lina smith

Reef conservationists and photographers have joined animal protection groups for the launch of a new, first of its kind, mobile app, Tank Watch, with the goal of saving fragile reefs and marine wildlife captured for household and small display aquariums worldwide.

Tank Watch – The Good Fish/Bad Fish Tool for Saltwater Aquariums is an educational app that allows consumers, advocates and conservationists to easily identify the most common sea creatures seen in aquariums and quickly determine those animals who are able to be bred in captivity, from those who are taken from the wild. 

On many tropical reefs, methods of wild capture include the illegal use of cyanide as a stunning agent, puncturing of organs, spine cutting and starvation prior to transport.

“By using this app, people who have saltwater aquariums can lessen their impact by making informed purchasing decisions,” said Rene Umberger, creator of Tank Watch. “Committing not to purchase wild-caught animals will protect millions of reef fish from the cruel and wasteful wildlife trade and allow the animals to continue to play important roles in their native reef and ocean ecosystems.”

Dozens of commonly held reef fish species are now available from captive breeding facilities in the U.S. More than 1,800 species of coral reef fish are imported by the U.S. aquarium trade, more than 98 percent of whom are wild-caught. Before Tank Watch, it was nearly impossible to tell captive-bred from wild caught.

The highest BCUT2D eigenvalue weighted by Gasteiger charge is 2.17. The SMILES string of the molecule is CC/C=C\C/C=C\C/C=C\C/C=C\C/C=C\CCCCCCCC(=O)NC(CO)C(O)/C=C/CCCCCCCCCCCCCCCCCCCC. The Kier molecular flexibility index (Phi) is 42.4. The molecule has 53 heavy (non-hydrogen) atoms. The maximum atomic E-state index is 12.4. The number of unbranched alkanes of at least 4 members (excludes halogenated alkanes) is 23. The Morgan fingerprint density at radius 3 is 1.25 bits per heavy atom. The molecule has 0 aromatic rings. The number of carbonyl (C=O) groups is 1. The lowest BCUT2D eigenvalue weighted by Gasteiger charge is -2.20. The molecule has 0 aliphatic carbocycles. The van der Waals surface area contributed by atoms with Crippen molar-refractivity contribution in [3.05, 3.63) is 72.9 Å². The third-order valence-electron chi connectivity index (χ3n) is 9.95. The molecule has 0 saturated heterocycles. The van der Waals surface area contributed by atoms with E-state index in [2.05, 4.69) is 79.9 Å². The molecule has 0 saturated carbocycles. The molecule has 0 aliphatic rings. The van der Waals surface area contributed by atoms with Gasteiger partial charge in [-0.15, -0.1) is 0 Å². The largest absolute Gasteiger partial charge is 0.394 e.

“We’ve long urged people to ‘Don’t Buy Wild’ because it supports the cruel and wasteful trade in wildlife. This new app allows consumers to make the most informed decisions about the aquarium fish they may consider purchasing,” said Teresa Telecky, director of wildlife at Humane Society International, a Tank Watch sponsor.

A 2012 Ward Research poll, commissioned by The Humane Society of the United States, showed an overwhelming majority of Hawaii residents (66 percent) want to see an end to the capture of wild animals for the aquarium trade, and 72 percent of Hawaii Island residents, where the majority of collection occurs, believe only captive-bred fish are suitable for aquariums.

“Unbeknownst to the millions of visitors to Hawaii each year, hundreds of thousands of the very marine animals they’ve come to Hawaii to view in the wild, are en route to aquariums around the world, crammed into bags in the cargo hold of the same airplanes that are taking these visitors back home,” said HSUS Hawaii state director, Inga Gibson. She added, “We encourage everyone to download this app to learn about the fragile marine creatures that deserve to remain on Hawaii’s and other reefs worldwide.”

Tank Watch for iPhones and iPads can be downloaded for free from the Apple iTunes store and features a number of useful tools and information for reef and wildlife enthusiasts. Features include:

  • Up-to-date information with beautiful images to aid in fish ID
  • Easy fish ID by color
  • Sort by family, common name(s) or scientific name
  • Quick access lists for Good Fish, Bad Fish, Fish for Novices and Most Common Bad Fish
  • Reef and wildlife-friendly alternatives for conscientious fishkeeping

Tank Watch asks consumers to become coral reef champions by pledging to protect wildlife and reefs:

  • Use Tank Watch to identify reef-friendly from wild-caught fish in aquariums
  • Discourage wildlife keeping in saltwater tanks, and sign the Don’t Buy Wild Pledge here
  • Better yet: encourage a switch to a virtual reef display with an UNtanked system, available at